Best Rock-Art Arena
Lifelong Albuquerqueans are often surprised to learn that their favorite national monument in the area is also an Albuquerque Open Space. The National Park Service and the city jointly oversee Petroglyph National Monument, which is home to 20,000 rock carvings by ancient Native peoples and Spanish settlers. Boca Negra Canyon is particularly rich: Visitors can explore three interpretive trails that lead up and along the basalt escarpment to images—some of them 700 years old—of animals, handprints, and geometric symbols, as well as to metates where Pueblo people ground food. Visitor center at Unser Boulevard and Western Trail.
Best Riverside Stroll
The meandering Río Grande is Albuquerque’s lifeline, and its leafy bosque is a pulsing center for running, biking, and just getting away from it all, thanks to a 4,300-acre swath from Sandia Pueblo to Isleta Pueblo that’s protected as open space. The paved 16-mile Paseo del Bosque Trail is a favorite for recreation, but its charming offshoots are even better for shady walks under the cottonwood canopy and dipping toes in the Río. The Aldo Leopold Forest Interpretive Trail pays homage to the grandfather of the conservation movement, who once lived in Albuquerque and helped establish this state park. Walkers may spot coyotes, beavers, porcupines, lizards, and other exotic wildlife, including sweaty marathon runners and century-riders, on the multi-use path. Multiple access points, including at Alameda, Montaño, the Rio Grande Nature Center, and Rio Bravo Fishing Pier.
Best Room to Grow
Of the city’s five open-space farmlands (agricultural landscapes need protecting, too!), Los Poblanos is the only one open to the public. Continually farmed for hundreds of years, today it’s one of the largest crop fields in Albuquerque, planted with sorghum, corn, and other vegetables. The Rio Grande Community Farm, which cultivates 50 of the site’s 138 acres, organizes the Maize Maze here each fall. Follow the dirt roads around and through the property to spot kestrels, hawks, sandhill cranes, and Canada geese that flock here. Locals can rent a plot in the community garden. Off Montaño, between Fourth Street and Coors Boulevard. Turn north on Tierra Viva Road into the parking lot.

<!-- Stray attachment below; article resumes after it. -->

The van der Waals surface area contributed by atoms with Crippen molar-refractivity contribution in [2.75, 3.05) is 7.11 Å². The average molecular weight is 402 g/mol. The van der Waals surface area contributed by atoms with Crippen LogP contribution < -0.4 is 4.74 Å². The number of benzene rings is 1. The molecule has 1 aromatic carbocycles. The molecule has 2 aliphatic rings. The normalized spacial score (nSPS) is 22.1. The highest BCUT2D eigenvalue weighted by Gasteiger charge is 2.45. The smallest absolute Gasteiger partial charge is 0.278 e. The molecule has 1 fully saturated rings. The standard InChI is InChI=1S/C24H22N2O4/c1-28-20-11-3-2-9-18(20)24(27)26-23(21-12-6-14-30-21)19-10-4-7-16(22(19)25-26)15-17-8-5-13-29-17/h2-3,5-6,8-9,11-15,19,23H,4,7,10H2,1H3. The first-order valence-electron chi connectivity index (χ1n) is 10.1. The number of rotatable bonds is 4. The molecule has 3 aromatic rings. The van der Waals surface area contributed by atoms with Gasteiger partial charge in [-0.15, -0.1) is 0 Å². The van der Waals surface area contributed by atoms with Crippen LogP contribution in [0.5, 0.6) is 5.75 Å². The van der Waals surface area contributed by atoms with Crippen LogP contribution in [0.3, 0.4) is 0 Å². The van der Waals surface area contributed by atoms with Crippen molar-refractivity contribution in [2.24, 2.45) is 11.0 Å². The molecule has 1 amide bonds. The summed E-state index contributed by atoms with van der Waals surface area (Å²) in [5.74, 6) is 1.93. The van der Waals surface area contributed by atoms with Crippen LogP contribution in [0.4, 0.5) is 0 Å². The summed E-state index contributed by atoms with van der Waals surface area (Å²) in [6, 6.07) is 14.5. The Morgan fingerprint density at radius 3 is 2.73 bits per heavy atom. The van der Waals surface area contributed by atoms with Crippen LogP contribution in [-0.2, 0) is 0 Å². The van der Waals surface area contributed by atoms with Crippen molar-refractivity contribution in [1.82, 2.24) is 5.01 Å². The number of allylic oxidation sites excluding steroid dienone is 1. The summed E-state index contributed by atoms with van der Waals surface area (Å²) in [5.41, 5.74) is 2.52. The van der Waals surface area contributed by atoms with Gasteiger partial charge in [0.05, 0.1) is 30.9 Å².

Best Walking-Distance Waterfall
Desert dwellers are helplessly drawn to waterfalls, even when it takes an arduous trek to get there. Good news, urban explorers: At Piedra Lisa, a comely cataract lies just off a quarter-mile path, within view of a residential neighborhood. Sure, sometimes it’s only a trickle, but during summer monsoons water gushes down the piedra lisa(smooth rock) that gives this canyon its name. The moisture creates a narrow riparian area shaded by coyote willows, New Mexico olives, and hackberry trees. Hikers can scramble to the top of the waterfall for epic city views. Take Candelaria east until it ends at Camino de la Sierra. Head south half a mile. Park on the east side of the street.
Copper Trailhead is one of several entry points into the Sandía Mountains foothills, Albuquerque’s recreational crown jewel. At a hill called U-Mound, bouldering enthusiasts grab some after-work crag from late fall to early spring. The granite here gives climbers plenty of finger-friendly holds. Don’t be surprised to see hikers carrying their crash pads from the parking area.East end of Copper Avenue NE. The street dead-ends into the parking area.
Read More: Sure, you’ve been to Old Town and the Balloon Fiesta. But you haven’t experienced Albuquerque until you hit Tingley Beach, discover the Arroyosaurus, and see these other off-the-radar sites.